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Book review: "Above All Things," Tanis Rideout

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Canadian writer, Tanis Rideout, grew up in Kingston, but her first novel, Above All Things, takes her far away from Lake Ontario.

Rideout writes about George Mallory, his fateful climb up Mt. Everest in 1924, and his wife Ruth waiting at home in Cambridge, England.

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Betsy Kepes
Book Reviewer

Tanis Rideout uses fiction to chronicle the love interests of the famous British mountaineer, George Mallory. Mallory had two loves: his wife, Ruth, and his mountain, Everest.

In 1924 Mallory participated in his third expedition to Mt. Everest. The second one had ended in disaster when seven sherpas fell to their deaths in an avalanche. This time the British team hoped to finally gain the summit of the world’s highest mountain, and George Mallory was determined to be one of the first men on top of the world.

Rideout alternates chapters between George Mallory on the mountain, struggling against the cold and low oxygen, and his wife Ruth at home in Cambridge, England, with their three young children. George fights against frostbite and the frailty of the human body at 28,000 feet, while in the green richness of summer in England, Ruth has been alone since George left in February. She waits every day for the postman, hoping for a letter from her husband. She knows that far away in the Himalayas the expedition has already left the high mountains, turned back by the monsoon snow. The letters will be weeks old when they finally arrive in England with news.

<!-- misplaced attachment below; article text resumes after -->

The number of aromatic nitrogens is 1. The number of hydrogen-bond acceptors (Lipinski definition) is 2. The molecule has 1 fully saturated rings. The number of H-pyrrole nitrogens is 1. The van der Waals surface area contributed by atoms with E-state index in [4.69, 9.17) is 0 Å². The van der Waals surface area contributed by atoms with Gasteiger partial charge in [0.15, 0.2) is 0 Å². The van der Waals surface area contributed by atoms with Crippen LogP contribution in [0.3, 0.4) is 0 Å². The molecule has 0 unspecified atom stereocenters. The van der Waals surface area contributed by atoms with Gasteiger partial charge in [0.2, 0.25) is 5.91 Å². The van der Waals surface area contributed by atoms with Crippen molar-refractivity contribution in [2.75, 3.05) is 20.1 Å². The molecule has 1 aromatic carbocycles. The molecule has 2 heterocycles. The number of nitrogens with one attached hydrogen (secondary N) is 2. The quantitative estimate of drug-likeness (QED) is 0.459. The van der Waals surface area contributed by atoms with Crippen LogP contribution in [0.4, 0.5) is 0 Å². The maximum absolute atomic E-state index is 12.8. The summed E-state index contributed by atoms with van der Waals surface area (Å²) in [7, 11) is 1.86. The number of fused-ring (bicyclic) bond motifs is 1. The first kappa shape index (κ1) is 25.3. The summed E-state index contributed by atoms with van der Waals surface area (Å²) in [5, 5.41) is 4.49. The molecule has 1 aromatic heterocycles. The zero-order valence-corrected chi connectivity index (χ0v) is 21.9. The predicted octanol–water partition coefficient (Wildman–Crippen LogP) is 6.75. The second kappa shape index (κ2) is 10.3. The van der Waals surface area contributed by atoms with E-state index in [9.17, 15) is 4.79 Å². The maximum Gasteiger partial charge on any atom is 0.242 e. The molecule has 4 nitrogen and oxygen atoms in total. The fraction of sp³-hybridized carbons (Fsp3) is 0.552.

Does it work, this love story combined with a mountain climbing adventure? I found the Everest chapters much more compelling than Ruth’s sad wait, but Rideout did make the love story strong. She traveled to Cambridge to read the Mallory’s letters, hundreds of them, and she writes in an afterward, “Being able to see them as they were, to hear them speak in their own words and in their private moments, gave me the confidence to allow them to be who they needed to be on the page.”

The expedition itself is like a romantic, tragic novel. The group didn’t succeed on their first attempt to climb to the summit and went back down to a monastery, at a mere 16,000 feet, to rest and make new plans. Two pairs were chosen to make the next attempts and both groups had to turn around, half dead from the cold.

Finally, George Mallory and Sandy Irvine make one last attempt at the summit, assisted by heavy canisters of oxygen. “It’s all suffering,” [George] remembered telling Ruth in a weaker moment. “That’s all there is to climbing mountains. Suffering. You only need to be better at it than everyone else.”

Rideout is excellent at ratcheting up the tension as the men get higher up on the mountain. The thin air makes them hallucinate and they make poor decisions. I kept urging them to turn around. And as no one knows what really happened to Mallory and Irvine, I was curious how Rideout would write about their final moments. No spoiler, but it was well done.

I did wish Above All Things had included a map of the mountain, or a photo of Ruth and George. I had to hunt out a few other books to find a likeness of George Mallory and his giant young companion, Sandy Irvine. Most of the photographs in non-fiction books about the early expeditions to Everest show group photos of the young explorers, standing in rows in their tweed jackets. Other photos show endless sweeps of rock and ice up to the windblown summit of Everest. But one book included a photo of  George and Ruth together, their eyes wide and beautiful, looking at the camera with bittersweet smiles. When I looked at that photo, their tragic love story meant more than all the tallest mountains on earth.

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